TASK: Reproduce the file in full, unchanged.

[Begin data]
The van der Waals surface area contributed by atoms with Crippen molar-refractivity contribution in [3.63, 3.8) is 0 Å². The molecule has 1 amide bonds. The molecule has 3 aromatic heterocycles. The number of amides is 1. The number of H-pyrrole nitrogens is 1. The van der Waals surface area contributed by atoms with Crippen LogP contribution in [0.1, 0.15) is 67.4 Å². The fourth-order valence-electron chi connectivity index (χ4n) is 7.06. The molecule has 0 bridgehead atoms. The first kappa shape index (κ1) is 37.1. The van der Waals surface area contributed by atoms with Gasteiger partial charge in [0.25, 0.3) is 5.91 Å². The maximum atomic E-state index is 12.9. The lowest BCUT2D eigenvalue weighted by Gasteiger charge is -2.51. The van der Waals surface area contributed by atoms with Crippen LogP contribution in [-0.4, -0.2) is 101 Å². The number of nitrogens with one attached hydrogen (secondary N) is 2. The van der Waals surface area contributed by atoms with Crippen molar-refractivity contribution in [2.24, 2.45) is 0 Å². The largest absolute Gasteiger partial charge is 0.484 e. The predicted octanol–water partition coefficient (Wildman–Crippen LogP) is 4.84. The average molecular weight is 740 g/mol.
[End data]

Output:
The van der Waals surface area contributed by atoms with Crippen molar-refractivity contribution in [3.63, 3.8) is 0 Å². The molecule has 1 amide bonds. The molecule has 3 aromatic heterocycles. The number of amides is 1. The number of H-pyrrole nitrogens is 1. The van der Waals surface area contributed by atoms with Crippen LogP contribution in [0.1, 0.15) is 67.4 Å². The fourth-order valence-electron chi connectivity index (χ4n) is 7.06. The molecule has 0 bridgehead atoms. The first kappa shape index (κ1) is 37.1. The van der Waals surface area contributed by atoms with Gasteiger partial charge in [0.25, 0.3) is 5.91 Å². The maximum atomic E-state index is 12.9. The lowest BCUT2D eigenvalue weighted by Gasteiger charge is -2.51. The van der Waals surface area contributed by atoms with Crippen LogP contribution in [-0.4, -0.2) is 101 Å². The number of nitrogens with one attached hydrogen (secondary N) is 2. The van der Waals surface area contributed by atoms with Crippen molar-refractivity contribution in [2.24, 2.45) is 0 Å². The largest absolute Gasteiger partial charge is 0.484 e. The predicted octanol–water partition coefficient (Wildman–Crippen LogP) is 4.84. The average molecular weight is 740 g/mol.